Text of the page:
“To the north, beyond the gods, lies the legion’s crown. Falling from ice, the son of Neptune shall drown—” She stopped and scratched her disheveled red hair. “Hmm. Burned. The rest is burned.”
Frank could hardly breathe. “Ella, was…was that a prophecy? Where did you read that?”
“Moose,” Ella said, savoring the word. “Moose. Moose. Moose.”
The house shook again. Dust rained down from the rafters. Outside, an ogre bellowed, “Frank Zhang! Show yourself!”
“Nope,” Ella said. “Frank shouldn’t. Nope.”
“Just…stay here, okay?” Frank said. “I’ve got to go help Hazel and Percy.”
He pulled down the ladder to the roof.
“Morning,” Percy said grimly. “Beautiful day, huh?” He wore the same clothes as the day before—jeans, his purple T-shirt, and Polartec jacket—but they’d obviously been freshly washed. He held his sword in one hand and a garden hose in the other. Why there was a garden hose on the roof, Frank wasn’t sure, but every time the giants sent up a cannonball, Percy summoned a high-powered blast of water and detonated the sphere in midair. Then Frank remembered—his family was descended from Poseidon, too. Grandmother had said their house had been attacked before. Maybe they had put a hose up here for just that reason.
Hazel patrolled the widow’s walk between the two attic gables. She looked so good, it made Frank’s chest hurt. She wore jeans, a cream-colored jacket, and a white shirt that made her skin look as warm as cocoa. Her curly hair fell around her shoulders. When she came close, Frank could smell jasmine shampoo.
She gripped her sword. When she glanced at Frank, her eyes flashed with concern. “Are you okay?” she asked. “Why are you smiling?”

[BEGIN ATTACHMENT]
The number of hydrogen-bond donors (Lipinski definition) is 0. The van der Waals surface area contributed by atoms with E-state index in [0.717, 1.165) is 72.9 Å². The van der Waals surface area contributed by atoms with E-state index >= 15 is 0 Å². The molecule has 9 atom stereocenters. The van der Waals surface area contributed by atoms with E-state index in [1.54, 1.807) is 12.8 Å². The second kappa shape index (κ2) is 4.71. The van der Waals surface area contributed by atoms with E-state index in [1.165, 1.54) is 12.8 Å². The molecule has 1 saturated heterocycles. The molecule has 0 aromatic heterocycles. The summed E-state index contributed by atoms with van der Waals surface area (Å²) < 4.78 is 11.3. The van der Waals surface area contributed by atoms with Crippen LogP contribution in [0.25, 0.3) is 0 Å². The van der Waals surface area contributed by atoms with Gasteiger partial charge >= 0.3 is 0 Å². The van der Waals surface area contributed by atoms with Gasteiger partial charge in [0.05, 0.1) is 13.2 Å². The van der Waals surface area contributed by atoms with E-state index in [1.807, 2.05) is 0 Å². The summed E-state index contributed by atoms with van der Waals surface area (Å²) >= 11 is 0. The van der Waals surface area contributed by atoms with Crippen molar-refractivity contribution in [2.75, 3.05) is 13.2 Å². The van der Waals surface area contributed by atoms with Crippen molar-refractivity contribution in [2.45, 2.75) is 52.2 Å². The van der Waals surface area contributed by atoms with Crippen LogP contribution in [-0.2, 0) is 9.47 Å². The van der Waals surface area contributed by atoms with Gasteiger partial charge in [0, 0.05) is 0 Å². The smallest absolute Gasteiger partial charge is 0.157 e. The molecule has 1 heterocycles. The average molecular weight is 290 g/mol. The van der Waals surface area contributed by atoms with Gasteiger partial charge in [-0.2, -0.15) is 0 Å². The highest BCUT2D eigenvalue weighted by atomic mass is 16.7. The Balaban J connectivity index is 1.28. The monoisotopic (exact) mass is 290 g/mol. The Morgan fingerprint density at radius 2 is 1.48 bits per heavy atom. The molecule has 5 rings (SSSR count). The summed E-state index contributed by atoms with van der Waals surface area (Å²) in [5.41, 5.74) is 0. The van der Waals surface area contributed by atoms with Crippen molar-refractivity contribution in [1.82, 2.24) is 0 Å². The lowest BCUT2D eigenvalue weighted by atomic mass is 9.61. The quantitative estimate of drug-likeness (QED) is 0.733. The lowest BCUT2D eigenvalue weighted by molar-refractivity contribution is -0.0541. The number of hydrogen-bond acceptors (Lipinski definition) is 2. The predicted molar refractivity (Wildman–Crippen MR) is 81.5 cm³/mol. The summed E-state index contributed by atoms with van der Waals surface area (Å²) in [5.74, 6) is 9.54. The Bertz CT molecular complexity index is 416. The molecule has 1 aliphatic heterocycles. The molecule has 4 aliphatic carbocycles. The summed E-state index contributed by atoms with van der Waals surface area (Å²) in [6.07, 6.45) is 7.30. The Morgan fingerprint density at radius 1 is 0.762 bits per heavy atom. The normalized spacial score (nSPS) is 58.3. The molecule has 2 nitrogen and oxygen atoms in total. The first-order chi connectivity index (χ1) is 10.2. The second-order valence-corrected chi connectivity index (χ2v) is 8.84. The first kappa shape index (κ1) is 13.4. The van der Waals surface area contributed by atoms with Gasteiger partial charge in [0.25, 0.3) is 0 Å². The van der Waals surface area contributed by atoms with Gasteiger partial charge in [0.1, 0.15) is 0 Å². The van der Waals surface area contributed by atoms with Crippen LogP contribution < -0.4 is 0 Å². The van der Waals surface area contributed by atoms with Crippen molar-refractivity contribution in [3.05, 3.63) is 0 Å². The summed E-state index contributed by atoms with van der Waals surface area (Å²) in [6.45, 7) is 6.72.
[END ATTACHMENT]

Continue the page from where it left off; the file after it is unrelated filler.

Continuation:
“Oh, uh, nothing,” he managed. “Thanks for breakfast. And the clothes. And…not hating me.”
Hazel looked baffled. “Why would I hate you?”
Frank’s face burned. He wished he’d kept his mouth shut, but it was too late now. Don’t let her get away, his grandmother had said. You need strong women.
“It’s just…last night,” he stammered. “When I summoned the skeleton. I thought…I thought that you thought…I was repulsive ... or something.”
Hazel raised her eyebrows. She shook her head in dismay. “Frank, maybe I was surprised. Maybe I was scared of that thing. But repulsed? The way you commanded it, so confident and everything—like, Oh, by the way, guys, I have this all-powerful spartus we can use. I couldn’t believe it. I wasn’t repulsed, Frank. I was impressed.”
Frank wasn’t sure he’d heard her right. “You were…impressed ... by me?”
Percy laughed. “Dude, it was pretty amazing.”
“Honest?” Frank asked.
“Honest,” Hazel promised. “But right now, we have other problems to worry about. Okay?”
She gestured at the army of ogres, who were getting increasingly bold, shuffling closer and closer to the house.
Percy readied the garden hose. “I’ve got one more trick up my sleeve. Your lawn has a sprinkler system. I can blow it up and cause some confusion down there, but that’ll destroy your water pressure. No pressure, no hose, and those cannonballs are going to plow right into the house.”
Hazel’s praise was still ringing in Frank’s ears, making it difficult to think. Dozens of ogres were camped on his lawn, waiting to tear him apart, and Frank could barely control the urge to grin.
Hazel didn’t hate him. She was impressed.